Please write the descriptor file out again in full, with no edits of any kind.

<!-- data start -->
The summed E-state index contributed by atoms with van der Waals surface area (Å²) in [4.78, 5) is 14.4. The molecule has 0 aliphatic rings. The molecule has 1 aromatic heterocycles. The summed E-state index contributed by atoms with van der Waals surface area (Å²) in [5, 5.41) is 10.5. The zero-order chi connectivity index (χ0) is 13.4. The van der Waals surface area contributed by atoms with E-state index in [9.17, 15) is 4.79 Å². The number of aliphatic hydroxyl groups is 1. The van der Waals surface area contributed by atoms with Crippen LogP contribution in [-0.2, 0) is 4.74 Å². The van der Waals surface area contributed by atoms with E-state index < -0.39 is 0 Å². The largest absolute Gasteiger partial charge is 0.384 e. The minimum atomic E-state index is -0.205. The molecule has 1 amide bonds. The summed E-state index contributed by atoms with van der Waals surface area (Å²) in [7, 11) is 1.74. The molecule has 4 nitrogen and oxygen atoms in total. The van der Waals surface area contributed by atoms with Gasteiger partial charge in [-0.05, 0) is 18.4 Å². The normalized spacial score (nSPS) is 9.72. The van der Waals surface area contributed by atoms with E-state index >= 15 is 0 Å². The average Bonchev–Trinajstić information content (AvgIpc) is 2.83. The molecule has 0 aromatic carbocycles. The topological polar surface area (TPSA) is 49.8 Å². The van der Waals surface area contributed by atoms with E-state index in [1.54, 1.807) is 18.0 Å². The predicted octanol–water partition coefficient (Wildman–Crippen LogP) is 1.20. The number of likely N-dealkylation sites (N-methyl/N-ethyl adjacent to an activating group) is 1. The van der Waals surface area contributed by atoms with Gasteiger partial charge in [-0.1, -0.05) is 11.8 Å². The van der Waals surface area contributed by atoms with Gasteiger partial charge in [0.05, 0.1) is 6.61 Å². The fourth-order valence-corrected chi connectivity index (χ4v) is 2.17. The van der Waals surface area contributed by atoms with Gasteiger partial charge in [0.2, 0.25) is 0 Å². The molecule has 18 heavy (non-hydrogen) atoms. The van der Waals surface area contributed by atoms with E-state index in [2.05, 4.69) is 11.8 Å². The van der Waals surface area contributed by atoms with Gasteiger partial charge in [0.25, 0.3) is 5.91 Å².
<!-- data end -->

The summed E-state index contributed by atoms with van der Waals surface area (Å²) in [4.78, 5) is 14.4. The molecule has 0 aliphatic rings. The molecule has 1 aromatic heterocycles. The summed E-state index contributed by atoms with van der Waals surface area (Å²) in [5, 5.41) is 10.5. The zero-order chi connectivity index (χ0) is 13.4. The van der Waals surface area contributed by atoms with E-state index in [9.17, 15) is 4.79 Å². The number of aliphatic hydroxyl groups is 1. The van der Waals surface area contributed by atoms with Crippen LogP contribution in [-0.2, 0) is 4.74 Å². The van der Waals surface area contributed by atoms with E-state index < -0.39 is 0 Å². The largest absolute Gasteiger partial charge is 0.384 e. The minimum atomic E-state index is -0.205. The molecule has 1 amide bonds. The summed E-state index contributed by atoms with van der Waals surface area (Å²) in [7, 11) is 1.74. The molecule has 4 nitrogen and oxygen atoms in total. The van der Waals surface area contributed by atoms with Gasteiger partial charge in [-0.05, 0) is 18.4 Å². The normalized spacial score (nSPS) is 9.72. The van der Waals surface area contributed by atoms with E-state index >= 15 is 0 Å². The average Bonchev–Trinajstić information content (AvgIpc) is 2.83. The molecule has 0 aromatic carbocycles. The topological polar surface area (TPSA) is 49.8 Å². The van der Waals surface area contributed by atoms with E-state index in [1.54, 1.807) is 18.0 Å². The predicted octanol–water partition coefficient (Wildman–Crippen LogP) is 1.20. The number of likely N-dealkylation sites (N-methyl/N-ethyl adjacent to an activating group) is 1. The van der Waals surface area contributed by atoms with Gasteiger partial charge in [-0.1, -0.05) is 11.8 Å². The van der Waals surface area contributed by atoms with Gasteiger partial charge in [0.05, 0.1) is 6.61 Å². The fourth-order valence-corrected chi connectivity index (χ4v) is 2.17. The van der Waals surface area contributed by atoms with Gasteiger partial charge in [0.2, 0.25) is 0 Å². The molecule has 18 heavy (non-hydrogen) atoms. The van der Waals surface area contributed by atoms with E-state index in [2.05, 4.69) is 11.8 Å². The van der Waals surface area contributed by atoms with Gasteiger partial charge in [0.25, 0.3) is 5.91 Å².